Heartbreak Here Over Moshe Twersky
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Heartbreak Here Over Moshe Twersky

Local feeder schools to slain rabbi’s yeshiva say attack won’t affect enrollment.

Hannah Dreyfus is a staff writer at the New York Jewish Week. She covers abuses of power in non-profit and religious settings. She heads up the Investigative Journalism Fund, an initiative to fill a gap in investigative and enterprise reporting. Reach her at hannah@jewishweek.org

Once a week for three years, Mickey Lebovic, now 25, sat at a small table with Rabbi Moshe Twersky during lunch and learned Ethics of the Fathers, a part of the Talmud that contains aphorisms about daily life.

“At yeshiva, we referred to him as ‘The Rebbe,’” said Lebovic, who was the only graduate of his Modern Orthodox high school in Baltimore to attend Rabbi Twersky’s yeshiva, Torat Moshe, in West Jerusalem. “It was a term of endearment and adoration. He was our teacher, our role model.”

On Tuesday morning, Lebovic, who studied at the yeshiva from 2007 through 2011, received an email from Torat Moshe. It contained two short lines, informing students and alumni about the murder of Rabbi Twersky, with details about the funeral.

“I just broke down,” said Lebovic. “I called into work and said I can’t come in today. My rebbe was murdered in a massacre.”

Rabbi Twersky, 59, was one of the four rabbis killed in a terror attack during morning prayer services at a synagogue and rabbinical seminary in the Har Nof neighborhood of West Jerusalem. Two Palestinian assailants entered Bnei Torah Kehillat Yaakov synagogue and attacked worshippers with a gun, axes and knives. Seven others were injured in the attack, some critically. Tuesday night a police officer from a gunshot wound suffered in a shootout after the attack during which both assailants were killed.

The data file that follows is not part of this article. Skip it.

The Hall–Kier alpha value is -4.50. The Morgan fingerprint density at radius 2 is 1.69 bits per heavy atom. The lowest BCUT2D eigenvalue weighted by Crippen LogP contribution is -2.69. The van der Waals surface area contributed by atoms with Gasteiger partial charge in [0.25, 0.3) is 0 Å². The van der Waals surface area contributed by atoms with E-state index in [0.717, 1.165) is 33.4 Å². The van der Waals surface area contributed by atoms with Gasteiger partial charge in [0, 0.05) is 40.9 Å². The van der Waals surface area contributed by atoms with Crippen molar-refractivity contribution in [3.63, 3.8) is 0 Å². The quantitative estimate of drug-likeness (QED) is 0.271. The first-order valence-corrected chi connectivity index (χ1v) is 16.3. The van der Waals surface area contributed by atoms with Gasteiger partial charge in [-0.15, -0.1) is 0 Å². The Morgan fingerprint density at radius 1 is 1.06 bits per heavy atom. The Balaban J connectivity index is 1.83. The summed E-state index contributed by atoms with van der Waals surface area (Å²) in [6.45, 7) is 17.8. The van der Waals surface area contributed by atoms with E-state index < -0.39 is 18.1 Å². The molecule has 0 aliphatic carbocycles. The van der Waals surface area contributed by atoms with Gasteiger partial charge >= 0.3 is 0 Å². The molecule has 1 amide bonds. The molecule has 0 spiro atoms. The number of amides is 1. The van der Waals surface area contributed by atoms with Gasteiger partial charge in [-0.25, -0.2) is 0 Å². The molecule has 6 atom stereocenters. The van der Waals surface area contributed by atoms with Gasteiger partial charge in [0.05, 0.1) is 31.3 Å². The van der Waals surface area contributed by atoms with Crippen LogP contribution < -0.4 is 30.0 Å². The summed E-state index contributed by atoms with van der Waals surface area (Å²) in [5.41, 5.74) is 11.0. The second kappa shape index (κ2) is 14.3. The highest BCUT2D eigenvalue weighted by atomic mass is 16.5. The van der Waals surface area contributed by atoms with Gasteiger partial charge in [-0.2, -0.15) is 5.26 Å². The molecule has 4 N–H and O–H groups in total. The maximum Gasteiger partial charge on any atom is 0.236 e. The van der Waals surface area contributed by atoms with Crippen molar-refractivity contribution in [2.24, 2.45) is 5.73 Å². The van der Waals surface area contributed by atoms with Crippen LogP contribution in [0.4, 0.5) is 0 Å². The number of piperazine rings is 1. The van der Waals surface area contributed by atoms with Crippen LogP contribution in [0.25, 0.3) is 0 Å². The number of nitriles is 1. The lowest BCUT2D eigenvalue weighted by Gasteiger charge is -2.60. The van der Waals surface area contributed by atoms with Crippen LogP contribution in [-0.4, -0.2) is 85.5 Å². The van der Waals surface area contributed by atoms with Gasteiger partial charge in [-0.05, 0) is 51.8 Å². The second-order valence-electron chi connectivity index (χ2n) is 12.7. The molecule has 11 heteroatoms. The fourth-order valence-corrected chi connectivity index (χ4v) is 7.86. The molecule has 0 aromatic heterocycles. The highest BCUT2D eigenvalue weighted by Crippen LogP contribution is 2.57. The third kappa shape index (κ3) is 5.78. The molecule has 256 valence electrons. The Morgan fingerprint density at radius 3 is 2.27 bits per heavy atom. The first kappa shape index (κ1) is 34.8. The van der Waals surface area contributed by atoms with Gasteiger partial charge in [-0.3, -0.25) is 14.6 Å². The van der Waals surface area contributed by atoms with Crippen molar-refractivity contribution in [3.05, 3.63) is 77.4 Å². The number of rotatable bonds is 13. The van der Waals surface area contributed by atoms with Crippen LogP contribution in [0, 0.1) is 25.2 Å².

Rabbi Twersky, a dual citizen of the United States and Israel, was the son of rabbi and author Rabbi Isadore Twersky of Boston, grandson of Rabbi Joseph B. Soloveitchik, a leader of Modern Orthodoxy known as The Rav. His brother, Rabbi Mayer Twersky, is one of the leading rabbis at Yeshiva University and his sister, Tzipporah R. Rosenblatt, is a New York City-based attorney and the wife of Rabbi Jonathan Rosenblatt, the spiritual leader of Riverdale Jewish Center.

“I have never seen a human being more perfectly refined by Torah,” said Rabbi Rosenblatt, of his brother-in-law. “He was modest, gentle, kind, good-natured; he held himself to very precise standard of observance, greeting everyone with a loving heart. It didn’t matter what they were wearing on their head, what clothes they were wearing, what institutions they might have been attending, there was the same love, the same genial welcome for everyone.”

Yeshivat Torah Moshe, where Rabbi Twersky served as the dean, is an English-speaking charedi yeshiva. Founded in 1982, it was one of the first yeshivas established for American post-high school students. It has since graduated more than 1,000 students.

“We send several of our high school graduates to Torat Moshe every year,” said Rabbi Doniel Lander, chancellor of Touro College and dean of Yeshivas Ohr Hachaim, a rabbinical seminary in Kew Gardens Hills, Queens. The seminary operates in conjunction with two high schools, Mesivta Yesodei Yisroel in Monsey and Mesivta Yesodei Yeshurun in Queens.

“Torah Moshe is an elite yeshiva for our most motivated students,” said Rabbi Lander, who was himself a close friend of Rabbi Twersky’s for 40 years. “He was a guide and an inspiration to our students.”

Asked whether or not the attack might negatively affect attendance to Torat Moshe in coming years, Rabbi Lander responded, “We’re not yet thinking in those terms. We’re just mourning this loss.”